Jeremy Harper: Monster Invasion – Blake Anderson Arrives in NLR


Tommy is a very large man. As an offensive lineman for Larry Lacewell’s Indians, he used his size to serve opposing defenses generous helpings of turf. But on this night in North Little Rock, he’s not looking to pancake defensive lineman at Cregeen’s Pub. He’s looking to shake hands with A-State’s new football head coach, Blake Anderson.

“I like what this guy stands for,” says Tommy, his voice as deep as a freshwater well. “Faith, family, and football. I hear good things.” I agree with Tommy, and not just because he could squeeze my head like a grape. Good things really can be said about Coach Anderson, whose unconventional character was put on display a month earlier at the Red Wolves Spring Game – or the Monster Mash, as it was unofficially titled, a tribute to Coach Anderson’s recruiting mantra “Build a Monster.”

“He’s late,” mutters Tommy, who takes a very dim view to tardiness. North Little Rock is the third stop on the A-State Spring Caravan, an all-star tour of growing fan bases. Already, Coach Anderson had visited Memphis and Fayetteville, the latter of which solicits a few chuckles from Tommy and me. Just another notch in the growing legend of Coach Blake Anderson.

Suddenly, the pub’s door bursts open, and Blake Anderson & Company stroll in like sailors on leave. The crowd, all decked in some form of scarlet and black, turn their attention to the sandy-haired, ruddy-cheeked man who’s already pumping hands and slapping backs.

“I’m going go talk to him,” says Tommy, and he bulls forward, displacing people to his left and right.

A-State’s former head football coach, Bryan Harsin, carried himself in public like a star quarterback – confident and unapproachable. Coach Anderson has the look of a good neighbor who will not only help you build a deck, but will likely do most the work himself. He spends the next twenty minutes answering the same questions he’s answered since the Caravan landed in Memphis.

I extend my hand and he says he remembers me. I thank him for participating in the Caravan, and I attempt to get him to say something salacious about the trip to Fayetteville. He’s not having it.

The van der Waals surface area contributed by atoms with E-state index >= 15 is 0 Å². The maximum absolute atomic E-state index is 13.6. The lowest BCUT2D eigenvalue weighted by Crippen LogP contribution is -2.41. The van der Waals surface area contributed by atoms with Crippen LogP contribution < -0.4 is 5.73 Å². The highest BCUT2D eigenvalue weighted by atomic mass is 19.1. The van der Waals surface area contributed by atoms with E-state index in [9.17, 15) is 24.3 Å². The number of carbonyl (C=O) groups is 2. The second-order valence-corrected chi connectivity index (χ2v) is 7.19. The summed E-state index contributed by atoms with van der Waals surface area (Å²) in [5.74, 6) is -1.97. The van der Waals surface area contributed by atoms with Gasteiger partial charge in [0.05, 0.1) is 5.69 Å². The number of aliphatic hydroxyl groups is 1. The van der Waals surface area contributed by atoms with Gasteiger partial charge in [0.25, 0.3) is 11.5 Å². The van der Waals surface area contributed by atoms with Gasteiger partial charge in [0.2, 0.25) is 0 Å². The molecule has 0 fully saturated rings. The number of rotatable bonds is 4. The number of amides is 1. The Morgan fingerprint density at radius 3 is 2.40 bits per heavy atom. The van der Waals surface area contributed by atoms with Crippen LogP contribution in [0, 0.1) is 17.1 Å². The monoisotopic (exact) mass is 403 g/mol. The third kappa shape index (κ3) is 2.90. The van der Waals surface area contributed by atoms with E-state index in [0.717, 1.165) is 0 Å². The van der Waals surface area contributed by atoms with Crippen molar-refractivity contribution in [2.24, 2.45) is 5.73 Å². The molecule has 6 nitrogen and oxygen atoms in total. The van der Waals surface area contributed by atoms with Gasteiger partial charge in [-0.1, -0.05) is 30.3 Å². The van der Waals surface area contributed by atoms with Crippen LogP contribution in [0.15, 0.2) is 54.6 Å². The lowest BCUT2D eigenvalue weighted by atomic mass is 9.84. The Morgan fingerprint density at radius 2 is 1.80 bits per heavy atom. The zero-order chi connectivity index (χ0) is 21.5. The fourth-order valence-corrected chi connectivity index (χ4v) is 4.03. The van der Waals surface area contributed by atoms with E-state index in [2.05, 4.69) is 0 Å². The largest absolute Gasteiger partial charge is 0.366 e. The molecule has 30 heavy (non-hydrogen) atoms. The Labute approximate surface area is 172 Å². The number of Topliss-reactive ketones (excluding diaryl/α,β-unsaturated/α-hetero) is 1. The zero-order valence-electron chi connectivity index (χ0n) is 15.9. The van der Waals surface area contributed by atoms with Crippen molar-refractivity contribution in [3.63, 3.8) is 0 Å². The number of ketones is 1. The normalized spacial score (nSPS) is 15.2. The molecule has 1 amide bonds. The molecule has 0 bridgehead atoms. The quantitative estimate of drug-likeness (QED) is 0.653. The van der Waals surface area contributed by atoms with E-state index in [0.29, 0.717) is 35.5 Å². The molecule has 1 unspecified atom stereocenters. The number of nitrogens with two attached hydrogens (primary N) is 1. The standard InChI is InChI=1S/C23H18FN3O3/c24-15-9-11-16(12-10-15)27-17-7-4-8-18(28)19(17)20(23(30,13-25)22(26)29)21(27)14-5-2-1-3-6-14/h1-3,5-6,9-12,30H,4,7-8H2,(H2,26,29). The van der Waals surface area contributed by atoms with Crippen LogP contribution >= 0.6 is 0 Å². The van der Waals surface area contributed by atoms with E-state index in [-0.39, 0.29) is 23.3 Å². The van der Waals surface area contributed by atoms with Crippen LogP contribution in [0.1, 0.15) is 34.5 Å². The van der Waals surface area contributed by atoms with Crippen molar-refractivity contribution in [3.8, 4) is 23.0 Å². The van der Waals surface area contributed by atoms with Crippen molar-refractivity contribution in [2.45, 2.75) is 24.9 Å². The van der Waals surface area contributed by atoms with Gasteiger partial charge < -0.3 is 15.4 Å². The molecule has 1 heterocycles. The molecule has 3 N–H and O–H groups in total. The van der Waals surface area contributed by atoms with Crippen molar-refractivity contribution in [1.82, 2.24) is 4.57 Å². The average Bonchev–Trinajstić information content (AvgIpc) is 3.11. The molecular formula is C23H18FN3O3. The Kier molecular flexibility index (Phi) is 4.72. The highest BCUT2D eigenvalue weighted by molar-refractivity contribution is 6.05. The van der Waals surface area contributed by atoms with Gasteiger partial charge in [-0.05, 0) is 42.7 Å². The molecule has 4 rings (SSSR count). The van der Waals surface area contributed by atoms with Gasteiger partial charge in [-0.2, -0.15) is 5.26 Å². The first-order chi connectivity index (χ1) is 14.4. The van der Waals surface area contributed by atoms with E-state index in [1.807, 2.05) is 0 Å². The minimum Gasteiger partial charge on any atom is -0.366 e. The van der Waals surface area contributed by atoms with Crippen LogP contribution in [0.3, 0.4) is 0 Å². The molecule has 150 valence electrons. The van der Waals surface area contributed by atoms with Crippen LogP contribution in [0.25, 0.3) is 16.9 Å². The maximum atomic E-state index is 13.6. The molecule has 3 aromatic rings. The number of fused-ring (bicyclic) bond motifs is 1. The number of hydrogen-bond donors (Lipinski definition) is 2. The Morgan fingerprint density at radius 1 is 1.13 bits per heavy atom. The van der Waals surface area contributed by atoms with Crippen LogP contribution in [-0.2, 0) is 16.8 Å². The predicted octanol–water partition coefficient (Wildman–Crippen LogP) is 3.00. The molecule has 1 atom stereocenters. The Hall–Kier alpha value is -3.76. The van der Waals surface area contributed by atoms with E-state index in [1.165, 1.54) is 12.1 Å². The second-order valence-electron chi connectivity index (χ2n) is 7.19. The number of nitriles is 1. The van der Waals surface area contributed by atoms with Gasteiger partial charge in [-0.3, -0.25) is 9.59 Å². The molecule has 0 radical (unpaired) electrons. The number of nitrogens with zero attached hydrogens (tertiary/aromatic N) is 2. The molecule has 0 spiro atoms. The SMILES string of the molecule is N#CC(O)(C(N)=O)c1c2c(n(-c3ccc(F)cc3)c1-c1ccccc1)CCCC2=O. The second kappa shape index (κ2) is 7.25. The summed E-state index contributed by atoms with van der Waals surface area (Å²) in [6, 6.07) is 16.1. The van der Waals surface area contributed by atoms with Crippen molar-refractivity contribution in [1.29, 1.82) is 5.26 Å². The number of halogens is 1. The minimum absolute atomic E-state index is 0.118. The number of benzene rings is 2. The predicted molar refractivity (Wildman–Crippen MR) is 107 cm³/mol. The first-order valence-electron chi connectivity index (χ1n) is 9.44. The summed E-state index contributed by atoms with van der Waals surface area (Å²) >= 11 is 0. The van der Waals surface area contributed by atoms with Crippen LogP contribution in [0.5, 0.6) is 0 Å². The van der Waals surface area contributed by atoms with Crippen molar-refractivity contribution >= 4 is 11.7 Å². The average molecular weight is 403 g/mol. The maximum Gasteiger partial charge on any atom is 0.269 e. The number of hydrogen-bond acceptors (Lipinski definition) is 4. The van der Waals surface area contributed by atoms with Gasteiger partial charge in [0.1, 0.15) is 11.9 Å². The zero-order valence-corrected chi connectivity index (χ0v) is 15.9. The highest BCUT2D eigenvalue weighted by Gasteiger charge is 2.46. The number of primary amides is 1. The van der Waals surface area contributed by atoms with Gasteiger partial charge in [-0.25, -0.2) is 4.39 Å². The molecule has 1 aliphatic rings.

“Good people up there!” says Anderson, his voice like cannon fire. “We had a good turn out!”

It’s true about the turnout, contextually speaking. I expected about 20 hard-nosed Red Wolves fans to show, but the event hosted 70. In the heart of Razorback territory, this is a success. Anderson is an unknown quantity in SEC circles. Formerly of Middle Tennessee, Southern Miss, and North Carolina, Anderson hasn’t the local cache of Malzahn or the geographic familiarity of Harsin, who coached at Texas. Anderson has only his reputation as an exciting playmaker and his charming approach to the fan base.

For example, the Spring Game Coach Auction was a master stroke of off-season PR. The stunt raised $11,700 for the Red Wolves Foundation. But most importantly, it raised national awareness for A-State. The auction was Anderson’s idea.

On this night, Anderson is joined by a posse of A-State heavies. System president Chuck Welch is here. So are hoops honchos Coach John Brady and Coach Brian Boyer. Terry Mohajir, the energetic athletic director, ignites the crowd with a pro-wrestler’s motivational. Anderson has also enlisted on-field star power in wide receiver Carlos McCants and quarterback Fredi Knighten.

Where Knighten lacks in imposing size he makes up for in charisma. Nothing shakes him. He’s relaxed among the slightly grizzled Red Wolves fans who are expecting another Bowl game this year. McCants, the seasoned red shirt Senior, seems even more at ease, flashing a broad smile as fan after fan offers him a hand to shake. McCants and Knighten prove to be fine ambassadors to a program that manages to rise despite entertaining four coaches in as many seasons.

The current coach, Blake Anderson, has the floor now. His approach to football is well-known to Red Wolves fans: Fast, Physical and Fun. He discusses in-stateblake anderson after spring game recruits, including recent commits from Warren. His voice thunders over the clinking of beer glasses and dinner plates. Like most great coaches, he has you believing in the team before the first play of the year has even been called.

“I like this guy,” says Tommy, about as a loquacious an endorsement as you’re bound to get from him. But it’s really all you need.

Everyone seems to like this guy.


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